« The Cyber-Bully Pulpit | Main | Grades for Contraband »

The War Over Warming

| 10 Comments

The culture war continues to find its way into science classrooms, with the flare-ups moving from evolution to global warming. In Utah, for example, a parent recently objected to an in-class showing of Al Gore's “An Inconvenient Truth,” saying that film’s thesis that human activity is the prime contributor to the earth’s rising temperature is not a scientific fact and should have been countered with opposing views.

Utah’s academic standards require high school science teachers to introduce the topic of global warming, but appear to leave a lot of gray area. They don’t require teachers to give equal classroom time to differing views on the issue, but also don’t identify specific causes. “You'll notice we don't say anywhere that humans are warming up the atmosphere,” notes Barbara Gentry, a district secondary science teacher specialist in the state. “Students are merely asked to investigate or research the effects of global changes on earth systems.”

Yet Eugenie Scott, executive director of the National Center for Science Education, suggests that teachers would be misrepresenting the topic if they neglected to teach about the human influence on climate change. "If evolution carries 99 percent unanimity among scientists, then climate change as being caused by human activity has a rate of 85 to 90 percent unanimity among scientists," she says.

10 Comments

Where did Eugenie Scott get the information regarding the 99 percent unanimity among scientists on the subject of evolution? or the 85 to 80 percent unanimity among scientists on the subject of human activity effecting climate change? Who is doing the misrepresenting here?

Deborah beat me to it, but I want to echo the sentiment. It seems somewhat questionable to pass of "If 99%" as the real situation ... which is certainly is not.

Unfortunately, we continue to be a nation that responds to alarmist propaganda rather than thoughtful discourse on subjects that may have a high degree of ambiguity. This bleeds over into education, where, like lemmings, we follow the crisis du jour, rather than try to develop critical thinking skills. Global warming is a prime example of this problem. William M. Briggs who is a statistician attending the recent conference said, "am one of the scientists that attended the recent Heartland Climate Conference in Manhattan, where I live. It is my belief that the strident and frequent claims of catastrophes caused by man-made global warming are stated with a degree of confidence not warranted by the data."
http://wmbriggs.com/blog/2008/03/05/heartland-climate-conference-summary/
At the least, there should be an inclusion of the various viewpoints when we teach about global warming.

I cannot believe that there are three posts to this article and ALL of you are denying that global warming is our (humans) problem. Don't you understand the Greenhouse Effect? Haven't you seen dramatic changes in nature around you? Trees are blooming earlier, hurricanes are becoming more frequent and stronger, birds are returning home from winter sooner, rivers and waterways are drying, we're having record highs and lows in the south and north... or do you not pay attention to these signs?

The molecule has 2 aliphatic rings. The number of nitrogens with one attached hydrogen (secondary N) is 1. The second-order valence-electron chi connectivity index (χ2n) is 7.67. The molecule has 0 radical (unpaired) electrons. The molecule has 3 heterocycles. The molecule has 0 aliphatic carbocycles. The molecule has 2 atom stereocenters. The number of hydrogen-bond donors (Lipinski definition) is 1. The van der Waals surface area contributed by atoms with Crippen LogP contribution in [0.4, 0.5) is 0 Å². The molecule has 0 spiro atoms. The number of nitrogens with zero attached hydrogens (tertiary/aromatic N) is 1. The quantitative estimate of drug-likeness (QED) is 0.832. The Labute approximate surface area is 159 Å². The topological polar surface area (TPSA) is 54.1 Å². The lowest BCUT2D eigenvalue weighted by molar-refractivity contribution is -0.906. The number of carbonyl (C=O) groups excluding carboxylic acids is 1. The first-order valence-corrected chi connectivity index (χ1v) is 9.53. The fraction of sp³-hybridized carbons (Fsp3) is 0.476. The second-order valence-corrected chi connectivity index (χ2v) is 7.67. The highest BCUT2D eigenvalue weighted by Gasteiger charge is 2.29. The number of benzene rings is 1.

Or is it that you agree that global warming is happening, but that it couldn't be OUR fault...oh, no, humans are too perfect...right? Then what is it? Is it the cows releasing methane as they pass gas? And who is that demands we have so many cows, anyway?
Or maybe it's the lack of trees to offset the carbon in the atmosphere...oh, wait! Yes, that's people who have caused the decline in trees.
I ask you, then, to tell me please what/who is the cause of global warming if it's not we industrialized folk?
Please try to view these claims scientists are making with an open mind. Yes, it's scary to think about what they are saying is going to happen if we don't make radical changes to our way of living; and yes, it might be even scarier to think about what those radical changes might do to our comfortable way of life. However, ignorance will not be bliss in this situation. Please try to read more and understand more before you lash out against the ever-growing facts that global warming IS happening and humans ARE the reason it's happening at such an exponential rate.
Teaching this to our children is the only way that anything will change as it seems the majority of we adults are too selfish to change. I applaud any teacher who takes it to the next step and goes beyond asking students merely to research the implications of climate change. But to ask them to investigate what's causing the change and how can we fix it!

Skeptics of global warming need to face up to two incontrovertible facts.

1. The Carbon dioxide concentration in the atmosphere is increasing, and there is no question that the source of this increase is largely from our burning of fossil fuels: coal, oil, and natural gas.
2. Carbon dioxide absorbs outgoing infrared energy and consequently has a warming (greenhouse) effect.

I could give all the details and data regarding these two phenomena, but to save space, I will let anyone interested look them up for themselves. Suffice to say here that there is more than enough data to classify them as facts.

Now the world is experiencing a sharp warming trend. Again, there is more than enough data from both physical measurements and biological observations to say that this is a fact. To say/claim/believe that this warming trend has nothing to do with our consumption of fossil fuels is like turning on a burner under a pot of water on the stove and then arguing that the burner has nothing to do with the water getting hotter. Talk about denial!!!

Bernard J. Nebel, Ph.D. Author: “Building Foundations of Scientific Understanding: A Science Curriculum for K-2”


I really don't care if schools teach global warming, so long as they also teach the other side. We should not be teaching our students to "go with the flow" but to make their own minds up about things. I don't understand why supposedly educated people, who are well within their rights to believe in global warming, don't want our children, the future of society, to be taught how to look at the facts and the opinions of both sides and to make up their minds. Whether global warming is true or not, we want students to be taught how to think for themselves, not how to accept whatever the teacher tells them as gospel truth.

Unfortunately (or rather fortunately) the effect of carbon dioxide (of even an increase in temperature, supposing it does occur) on the environment is not as simple as global warming fanatics suggest.